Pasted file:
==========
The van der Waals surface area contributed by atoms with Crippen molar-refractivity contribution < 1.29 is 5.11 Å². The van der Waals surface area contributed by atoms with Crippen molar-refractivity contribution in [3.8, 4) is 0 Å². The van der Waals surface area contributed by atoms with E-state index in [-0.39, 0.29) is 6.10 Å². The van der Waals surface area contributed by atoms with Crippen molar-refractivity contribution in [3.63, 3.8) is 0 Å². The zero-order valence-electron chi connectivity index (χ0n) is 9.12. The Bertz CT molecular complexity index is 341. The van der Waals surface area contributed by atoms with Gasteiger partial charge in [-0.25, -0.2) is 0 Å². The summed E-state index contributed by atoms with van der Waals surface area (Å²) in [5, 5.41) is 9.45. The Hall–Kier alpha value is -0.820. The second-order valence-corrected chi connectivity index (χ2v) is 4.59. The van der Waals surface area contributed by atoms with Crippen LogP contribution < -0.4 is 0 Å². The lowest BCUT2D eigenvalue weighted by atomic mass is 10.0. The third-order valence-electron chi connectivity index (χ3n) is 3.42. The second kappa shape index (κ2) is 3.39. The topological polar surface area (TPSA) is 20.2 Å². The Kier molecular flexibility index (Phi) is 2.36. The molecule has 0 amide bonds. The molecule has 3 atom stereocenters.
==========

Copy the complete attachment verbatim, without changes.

The van der Waals surface area contributed by atoms with Crippen molar-refractivity contribution < 1.29 is 5.11 Å². The van der Waals surface area contributed by atoms with Crippen molar-refractivity contribution in [3.8, 4) is 0 Å². The van der Waals surface area contributed by atoms with E-state index in [-0.39, 0.29) is 6.10 Å². The van der Waals surface area contributed by atoms with Crippen molar-refractivity contribution in [3.63, 3.8) is 0 Å². The zero-order valence-electron chi connectivity index (χ0n) is 9.12. The Bertz CT molecular complexity index is 341. The van der Waals surface area contributed by atoms with Gasteiger partial charge in [-0.25, -0.2) is 0 Å². The summed E-state index contributed by atoms with van der Waals surface area (Å²) in [5, 5.41) is 9.45. The Hall–Kier alpha value is -0.820. The second-order valence-corrected chi connectivity index (χ2v) is 4.59. The van der Waals surface area contributed by atoms with Crippen LogP contribution < -0.4 is 0 Å². The lowest BCUT2D eigenvalue weighted by atomic mass is 10.0. The third-order valence-electron chi connectivity index (χ3n) is 3.42. The second kappa shape index (κ2) is 3.39. The topological polar surface area (TPSA) is 20.2 Å². The Kier molecular flexibility index (Phi) is 2.36. The molecule has 0 amide bonds. The molecule has 3 atom stereocenters.